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G. W. Zaidman, A. Garcia; The Long-Term Outcome of Corneal Transplant Surgery in Juvenile Keratoconus. Invest. Ophthalmol. Vis. Sci. 2009;50(13):621.
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To determine the long-term course of children who require corneal transplant surgery for keratoconus.
We performed a retrospective analysis of all children, under 18 years old, that underwent penetrating keratoplasty for keratoconus since 1997
15 patients were analyzed. There were 8 boys and 7 girls. The average age of the patients was 15.2 years, ranging from 11 to 18. Thirteen patients had bilateral disease. Three had had hydrops. 20 eyes required transplant surgery. The average time between first consultation and surgery was 0.9 years, ranging from 0.2 to 10.6 years. There were 6 episodes of graft rejection; 5 cleared and one graft failed. Five of the rejection episodes occurred within the first year after transplant surgery; the sixth occurred within 2 years after surgery. There were no other complications. In the 19 eyes with clear grafts, 17 had a corrected visual acuity > 20/40. 10 of these are better than 20/25. 2 patients have irregular astigmatism and have a vision of 20/50.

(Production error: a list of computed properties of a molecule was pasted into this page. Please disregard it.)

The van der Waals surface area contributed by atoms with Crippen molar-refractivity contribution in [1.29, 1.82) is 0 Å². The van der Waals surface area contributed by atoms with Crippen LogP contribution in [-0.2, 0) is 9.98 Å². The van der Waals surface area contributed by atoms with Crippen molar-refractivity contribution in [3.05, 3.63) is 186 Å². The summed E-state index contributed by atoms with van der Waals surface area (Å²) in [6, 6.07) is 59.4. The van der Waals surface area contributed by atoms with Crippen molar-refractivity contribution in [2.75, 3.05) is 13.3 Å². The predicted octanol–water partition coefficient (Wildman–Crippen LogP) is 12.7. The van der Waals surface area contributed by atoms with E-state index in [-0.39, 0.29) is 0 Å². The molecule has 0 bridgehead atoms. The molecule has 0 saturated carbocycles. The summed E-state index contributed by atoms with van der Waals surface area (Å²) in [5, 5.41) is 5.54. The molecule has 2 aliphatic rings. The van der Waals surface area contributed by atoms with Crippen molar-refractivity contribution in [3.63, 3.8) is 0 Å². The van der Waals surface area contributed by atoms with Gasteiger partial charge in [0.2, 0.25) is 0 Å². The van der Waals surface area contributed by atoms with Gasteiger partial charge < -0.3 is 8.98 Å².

Children who require penetrating keratoplasty for keratoconus usually do well. There is a 30% incidence of graft rejection but most clear. 85% of the patients obtained exellent vision.
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